Unique ultrahard Powder Metallurgy bearings for tidal electricity generation

April 6, 2011

US Synthetic Corp, based in Orem, Utah, USA, is a leader in the production of polycrystalline diamond cutting tools (PCDs) and diamond bearing technology for the oil and gas exploration and energy industry.

The company’s bearing division recently embarked on US Department of Energy (DoE) funded research within the ‘renewable energy program’ to develop applications for its ultrahard sintered diamond bearings used in marine hydrokinetic energy turbines. In this article Bernard Williams reports on the key objectives of the project and highlights some of the key elements of the unique process to produce the bearings.



Fig.1 The high pressure, high temperature cubic press

developed by US Synthetic is used to produce the

sintered diamond and tungsten carbide composite

known in the industry as a polycrystalline diamond

cutter (PDC). Courtesy US Synthetic Corp. 

US Synthetic Corp has reported that its bearing division will use the $186,000 research funding received from the U.S. Department of Energy to investigate whether polycrystalline diamond (PCD) thrust bearings made by its unique PM diamond sintering process will have wide spread potential applications in underwater turbine generators.

The company will specifically undertake research to measure the effects of a seawater environment on a variety of sintered diamond thrust bearings, using its own qualified technicians, at its test facility in Orem, Utah. The company will also consult with Professor Michael Khonsari at Louisiana State University. The marine hydrokinetic (MHK) energy generators will be produced by New Energy Corp, based in Calgary, Alberta, Canada. New Energy is one of the few companies in the world which produces a ‘water-to-wire’ hydrokinetic power systems. The tests are expected to last one year.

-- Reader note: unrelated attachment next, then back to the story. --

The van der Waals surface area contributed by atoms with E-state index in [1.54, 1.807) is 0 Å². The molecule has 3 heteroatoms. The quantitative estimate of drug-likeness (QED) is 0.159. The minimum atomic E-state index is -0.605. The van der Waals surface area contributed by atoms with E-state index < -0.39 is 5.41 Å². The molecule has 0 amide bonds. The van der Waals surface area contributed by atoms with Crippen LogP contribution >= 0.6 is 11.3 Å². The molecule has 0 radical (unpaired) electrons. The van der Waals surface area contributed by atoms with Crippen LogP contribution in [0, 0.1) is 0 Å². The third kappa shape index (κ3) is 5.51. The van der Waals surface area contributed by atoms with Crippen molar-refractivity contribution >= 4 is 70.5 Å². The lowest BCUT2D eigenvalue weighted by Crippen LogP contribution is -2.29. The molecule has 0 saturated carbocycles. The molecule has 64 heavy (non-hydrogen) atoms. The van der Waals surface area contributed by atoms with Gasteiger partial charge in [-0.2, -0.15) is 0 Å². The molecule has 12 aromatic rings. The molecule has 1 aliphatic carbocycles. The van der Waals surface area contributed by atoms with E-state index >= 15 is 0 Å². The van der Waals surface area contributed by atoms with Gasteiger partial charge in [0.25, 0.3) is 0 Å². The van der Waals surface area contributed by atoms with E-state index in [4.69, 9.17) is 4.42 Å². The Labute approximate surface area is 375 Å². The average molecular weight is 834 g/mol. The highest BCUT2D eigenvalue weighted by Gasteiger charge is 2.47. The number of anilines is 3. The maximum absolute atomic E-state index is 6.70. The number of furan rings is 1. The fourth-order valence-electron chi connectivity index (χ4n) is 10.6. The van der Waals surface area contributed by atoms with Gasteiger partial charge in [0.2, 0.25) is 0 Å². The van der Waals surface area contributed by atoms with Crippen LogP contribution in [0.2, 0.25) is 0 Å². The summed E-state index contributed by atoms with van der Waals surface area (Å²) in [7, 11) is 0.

Fig.2 Polycrystalline Diamond (PCD) thrust bearings

are made from PCD inserts on a WC substrate and

assembled (usually by brazing) in stainless steel

carrier rings. Photo courtesy US Synthetic Bearings

MHK energy machines rely on underwater river or seawater tidal currents to spin turbines, thereby creating electricity. This technology is still mostly experimental with only a few commercial installations existing in North America and Europe. New Energy Corp. states that a major obstacle with MHK technology is inadequate bearing technology in hostile environments. If thrust bearings can be developed capable of operating with variable loads without bearing failure, with minimum or little maintenance, with frequent starts and stops, and working in harsh seawater environment including using seawater as the lubricant, then MHK machines should become an economically viable and sustainable renewable energy source.

The PCD bearings developed by US Synthetic are said to have the potential to overcome the above challenges since a MHK with PCD bearings has no seals, can accommodate variable loads from tides without bearing failure, and cannot contaminate the seawater with oil because seawater is the bearing lubricant.


Fig.3 Selection of different sintered

diamond/WC substrate tools.

Courtesy US Synthetic Bearings 

“We believe synthetic diamond has tremendous potential as an engineering material,” said Craig Cooley, General Manager of US Synthetic Bearings. “We hope that demonstrating the effectiveness of PCD bearings in MHKs will expose other members of the scientific and engineering community to the advantages of using this material. Synthetic diamond is key where hardness, thermal conductivity, strength, toughness, and abrasion resistance are required.’’